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[PMID]:29202687
[Au] Autor:Kealy S; Beck R
[Ad] Endereço:Archaeology and Natural History, School of Culture, History and Language, College of Asia and the Pacific, Australian National University, Acton, ACT, Australia.
[Ti] Título:Total evidence phylogeny and evolutionary timescale for Australian faunivorous marsupials (Dasyuromorphia).
[So] Source:BMC Evol Biol;17(1):240, 2017 Dec 04.
[Is] ISSN:1471-2148
[Cp] País de publicação:England
[La] Idioma:eng
[Ab] Resumo:BACKGROUND: The order Dasyuromorphia is a diverse radiation of faunivorous marsupials, comprising >80 modern species in Australia and New Guinea. It includes dasyurids, the numbat (the myrmecobiid Myrmecobius fasciatus) and the recently extinct thylacine (the thylacinid Thylacinus cyncocephalus). There is also a diverse fossil record of dasyuromorphians and "dasyuromorphian-like" taxa known from Australia. We present the first total evidence phylogenetic analyses of the order, based on combined morphological and molecular data (including a novel set of 115 postcranial characters), to resolve relationships and calculate divergence dates. We use this information to analyse the diversification dynamics of modern dasyuromorphians. RESULTS: Our morphology-only analyses are poorly resolved, but our molecular and total evidence analyses confidently resolve most relationships within the order, and are strongly congruent with recent molecular studies. Thylacinidae is the first family to diverge within the order, and there is strong support for four tribes within Dasyuridae (Dasyurini, Phascogalini, Planigalini and Sminthopsini). Among fossil taxa, Ankotarinja and Keeuna do not appear to be members of Dasyuromorphia, whilst Barinya and Mutpuracinus are of uncertain relationships within the order. Divergence dates calculated using total evidence tip-and-node dating are younger than both molecular node-dating and total evidence tip-dating, but appear more congruent with the fossil record and are relatively insensitive to calibration strategy. The tip-and-node divergence dates indicate that Dasyurini, Phascogalini and Sminthopsini began to radiate almost simultaneously during the middle-to-late Miocene (11.5-13.1 MYA; composite 95% HPD: 9.5-15.9 MYA); the median estimates for these divergences are shortly after a drop in global temperatures (the middle Miocene Climatic Transition), and coincide with a faunal turnover event in the mammalian fossil record of Australia. Planigalini radiated much later, during the latest Miocene to earliest Pliocene (6.5 MYA; composite 95% HPD: 4.4-8.9 MYA); the median estimates for these divergences coincide with an increase in grass pollen in the Australian palynological record that suggests the development of more open habitats, which are preferred by modern planigale species. CONCLUSIONS: Our results provide a phylogenetic and temporal framework for interpreting the evolution of modern and fossil dasyuromorphians, but future progress will require a much improved fossil record.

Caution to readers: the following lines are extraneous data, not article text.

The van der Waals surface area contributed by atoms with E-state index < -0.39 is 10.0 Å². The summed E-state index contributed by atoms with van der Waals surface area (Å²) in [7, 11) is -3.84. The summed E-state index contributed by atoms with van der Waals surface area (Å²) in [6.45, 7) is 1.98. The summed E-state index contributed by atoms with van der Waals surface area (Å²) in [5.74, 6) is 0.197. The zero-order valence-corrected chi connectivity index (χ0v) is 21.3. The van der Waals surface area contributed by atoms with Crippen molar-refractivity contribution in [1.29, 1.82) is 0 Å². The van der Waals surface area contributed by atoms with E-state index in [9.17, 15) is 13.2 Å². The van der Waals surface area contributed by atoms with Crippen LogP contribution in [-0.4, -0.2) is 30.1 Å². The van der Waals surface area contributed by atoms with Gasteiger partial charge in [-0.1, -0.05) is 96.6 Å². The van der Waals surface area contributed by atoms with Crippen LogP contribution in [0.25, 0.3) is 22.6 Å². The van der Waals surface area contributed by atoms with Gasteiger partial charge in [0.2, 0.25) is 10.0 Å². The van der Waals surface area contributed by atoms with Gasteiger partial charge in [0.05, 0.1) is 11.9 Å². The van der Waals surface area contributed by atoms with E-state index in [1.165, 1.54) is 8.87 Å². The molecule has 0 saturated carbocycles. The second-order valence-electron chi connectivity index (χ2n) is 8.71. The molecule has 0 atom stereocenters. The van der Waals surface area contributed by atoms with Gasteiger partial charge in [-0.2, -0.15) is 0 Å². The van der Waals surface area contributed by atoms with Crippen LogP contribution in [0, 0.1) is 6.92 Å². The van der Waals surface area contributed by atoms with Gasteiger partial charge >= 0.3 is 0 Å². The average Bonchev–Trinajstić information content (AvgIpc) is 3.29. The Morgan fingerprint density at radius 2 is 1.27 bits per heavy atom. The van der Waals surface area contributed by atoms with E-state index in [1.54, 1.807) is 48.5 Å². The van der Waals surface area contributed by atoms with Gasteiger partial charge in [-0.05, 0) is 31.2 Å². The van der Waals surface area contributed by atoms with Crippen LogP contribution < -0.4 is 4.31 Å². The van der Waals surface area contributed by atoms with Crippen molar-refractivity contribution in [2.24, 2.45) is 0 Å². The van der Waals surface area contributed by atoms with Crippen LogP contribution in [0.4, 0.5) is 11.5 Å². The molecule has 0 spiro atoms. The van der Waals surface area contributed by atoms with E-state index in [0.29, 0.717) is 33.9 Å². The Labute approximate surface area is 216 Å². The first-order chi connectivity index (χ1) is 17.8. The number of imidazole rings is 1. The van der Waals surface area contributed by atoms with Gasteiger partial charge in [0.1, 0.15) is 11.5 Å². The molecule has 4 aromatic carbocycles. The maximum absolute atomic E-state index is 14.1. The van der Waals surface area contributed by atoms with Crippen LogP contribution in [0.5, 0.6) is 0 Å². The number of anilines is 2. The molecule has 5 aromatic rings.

[Mh] Termos MeSH primário: Comportamento Alimentar
Marsupiais/classificação
Filogenia
[Mh] Termos MeSH secundário: Animais
Austrália
Teorema de Bayes
Temperatura Ambiente
Fatores de Tempo
[Pt] Tipo de publicação:JOURNAL ARTICLE
[Em] Mês de entrada:1803
[Cu] Atualização por classe:180309
[Lr] Data última revisão:
180309
[Sb] Subgrupo de revista:IM
[Da] Data de entrada para processamento:171206
[St] Status:MEDLINE
[do] DOI:10.1186/s12862-017-1090-0


  2 / 3284 MEDLINE  
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[PMID]:29183283
[Au] Autor:Fraser TA; Shao R; Fountain-Jones NM; Charleston M; Martin A; Whiteley P; Holme R; Carver S; Polkinghorne A
[Ad] Endereço:School of Biological Sciences, University of Tasmania, Sandy Bay, Hobart, TAS, Australia.
[Ti] Título:Mitochondrial genome sequencing reveals potential origins of the scabies mite Sarcoptes scabiei infesting two iconic Australian marsupials.
[So] Source:BMC Evol Biol;17(1):233, 2017 Nov 28.
[Is] ISSN:1471-2148
[Cp] País de publicação:England
[La] Idioma:eng